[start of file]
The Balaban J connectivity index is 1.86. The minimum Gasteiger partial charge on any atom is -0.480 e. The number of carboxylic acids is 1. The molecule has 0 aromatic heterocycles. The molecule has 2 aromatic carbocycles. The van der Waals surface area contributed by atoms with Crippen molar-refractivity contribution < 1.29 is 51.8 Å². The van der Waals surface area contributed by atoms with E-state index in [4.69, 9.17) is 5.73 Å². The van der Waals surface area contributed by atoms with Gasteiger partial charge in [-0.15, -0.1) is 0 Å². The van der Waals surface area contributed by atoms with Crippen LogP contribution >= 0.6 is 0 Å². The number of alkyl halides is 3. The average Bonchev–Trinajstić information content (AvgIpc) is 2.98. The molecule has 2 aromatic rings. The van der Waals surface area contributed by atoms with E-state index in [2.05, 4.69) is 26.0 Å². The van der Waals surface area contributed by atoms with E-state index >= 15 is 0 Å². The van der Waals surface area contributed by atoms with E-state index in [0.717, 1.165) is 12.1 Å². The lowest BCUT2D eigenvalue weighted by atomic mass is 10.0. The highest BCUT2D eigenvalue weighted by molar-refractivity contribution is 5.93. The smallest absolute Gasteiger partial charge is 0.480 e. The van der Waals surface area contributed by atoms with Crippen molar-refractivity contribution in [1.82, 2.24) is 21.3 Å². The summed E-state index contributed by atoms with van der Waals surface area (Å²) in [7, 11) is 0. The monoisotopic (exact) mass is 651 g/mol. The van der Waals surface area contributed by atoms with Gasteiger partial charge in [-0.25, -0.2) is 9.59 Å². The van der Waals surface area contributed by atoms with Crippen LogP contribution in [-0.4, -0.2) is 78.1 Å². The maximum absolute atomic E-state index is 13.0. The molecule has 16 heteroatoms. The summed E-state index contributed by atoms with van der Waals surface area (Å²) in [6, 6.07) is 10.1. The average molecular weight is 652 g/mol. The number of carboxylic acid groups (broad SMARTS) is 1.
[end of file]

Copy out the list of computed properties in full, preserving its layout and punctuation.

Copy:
The Balaban J connectivity index is 1.86. The minimum Gasteiger partial charge on any atom is -0.480 e. The number of carboxylic acids is 1. The molecule has 0 aromatic heterocycles. The molecule has 2 aromatic carbocycles. The van der Waals surface area contributed by atoms with Crippen molar-refractivity contribution < 1.29 is 51.8 Å². The van der Waals surface area contributed by atoms with E-state index in [4.69, 9.17) is 5.73 Å². The van der Waals surface area contributed by atoms with Gasteiger partial charge in [-0.15, -0.1) is 0 Å². The van der Waals surface area contributed by atoms with Crippen LogP contribution >= 0.6 is 0 Å². The number of alkyl halides is 3. The average Bonchev–Trinajstić information content (AvgIpc) is 2.98. The molecule has 2 aromatic rings. The van der Waals surface area contributed by atoms with E-state index in [2.05, 4.69) is 26.0 Å². The van der Waals surface area contributed by atoms with E-state index >= 15 is 0 Å². The van der Waals surface area contributed by atoms with E-state index in [0.717, 1.165) is 12.1 Å². The lowest BCUT2D eigenvalue weighted by atomic mass is 10.0. The highest BCUT2D eigenvalue weighted by molar-refractivity contribution is 5.93. The smallest absolute Gasteiger partial charge is 0.480 e. The van der Waals surface area contributed by atoms with Crippen molar-refractivity contribution in [1.82, 2.24) is 21.3 Å². The summed E-state index contributed by atoms with van der Waals surface area (Å²) in [7, 11) is 0. The monoisotopic (exact) mass is 651 g/mol. The van der Waals surface area contributed by atoms with Gasteiger partial charge in [-0.25, -0.2) is 9.59 Å². The van der Waals surface area contributed by atoms with Crippen LogP contribution in [-0.4, -0.2) is 78.1 Å². The maximum absolute atomic E-state index is 13.0. The molecule has 16 heteroatoms. The summed E-state index contributed by atoms with van der Waals surface area (Å²) in [6, 6.07) is 10.1. The average molecular weight is 652 g/mol. The number of carboxylic acid groups (broad SMARTS) is 1.